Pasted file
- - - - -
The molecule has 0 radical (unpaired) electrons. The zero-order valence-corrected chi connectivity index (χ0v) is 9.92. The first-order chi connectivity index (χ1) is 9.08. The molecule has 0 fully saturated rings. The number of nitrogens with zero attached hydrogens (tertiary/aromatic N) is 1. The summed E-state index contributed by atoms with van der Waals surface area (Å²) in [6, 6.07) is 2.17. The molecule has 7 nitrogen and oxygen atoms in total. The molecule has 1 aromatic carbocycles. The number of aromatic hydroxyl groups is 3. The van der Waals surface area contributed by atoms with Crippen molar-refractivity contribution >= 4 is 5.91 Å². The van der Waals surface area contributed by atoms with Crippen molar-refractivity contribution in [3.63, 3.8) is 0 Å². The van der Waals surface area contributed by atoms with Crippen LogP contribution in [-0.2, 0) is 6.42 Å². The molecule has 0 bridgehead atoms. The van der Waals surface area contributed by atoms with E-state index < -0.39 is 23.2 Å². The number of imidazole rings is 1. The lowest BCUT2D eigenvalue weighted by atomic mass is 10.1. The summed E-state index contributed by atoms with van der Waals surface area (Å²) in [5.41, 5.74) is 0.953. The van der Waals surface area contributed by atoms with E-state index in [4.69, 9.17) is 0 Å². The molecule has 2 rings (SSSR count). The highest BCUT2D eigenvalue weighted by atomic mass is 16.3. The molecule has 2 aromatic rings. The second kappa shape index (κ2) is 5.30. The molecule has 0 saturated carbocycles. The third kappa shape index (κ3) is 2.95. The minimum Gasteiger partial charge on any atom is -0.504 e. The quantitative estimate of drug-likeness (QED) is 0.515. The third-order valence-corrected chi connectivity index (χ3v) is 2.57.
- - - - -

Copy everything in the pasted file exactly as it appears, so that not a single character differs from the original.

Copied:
The molecule has 0 radical (unpaired) electrons. The zero-order valence-corrected chi connectivity index (χ0v) is 9.92. The first-order chi connectivity index (χ1) is 9.08. The molecule has 0 fully saturated rings. The number of nitrogens with zero attached hydrogens (tertiary/aromatic N) is 1. The summed E-state index contributed by atoms with van der Waals surface area (Å²) in [6, 6.07) is 2.17. The molecule has 7 nitrogen and oxygen atoms in total. The molecule has 1 aromatic carbocycles. The number of aromatic hydroxyl groups is 3. The van der Waals surface area contributed by atoms with Crippen molar-refractivity contribution >= 4 is 5.91 Å². The van der Waals surface area contributed by atoms with Crippen molar-refractivity contribution in [3.63, 3.8) is 0 Å². The van der Waals surface area contributed by atoms with Crippen LogP contribution in [-0.2, 0) is 6.42 Å². The molecule has 0 bridgehead atoms. The van der Waals surface area contributed by atoms with E-state index < -0.39 is 23.2 Å². The number of imidazole rings is 1. The lowest BCUT2D eigenvalue weighted by atomic mass is 10.1. The summed E-state index contributed by atoms with van der Waals surface area (Å²) in [5.41, 5.74) is 0.953. The van der Waals surface area contributed by atoms with E-state index in [4.69, 9.17) is 0 Å². The molecule has 2 rings (SSSR count). The highest BCUT2D eigenvalue weighted by atomic mass is 16.3. The molecule has 2 aromatic rings. The second kappa shape index (κ2) is 5.30. The molecule has 0 saturated carbocycles. The third kappa shape index (κ3) is 2.95. The minimum Gasteiger partial charge on any atom is -0.504 e. The quantitative estimate of drug-likeness (QED) is 0.515. The third-order valence-corrected chi connectivity index (χ3v) is 2.57.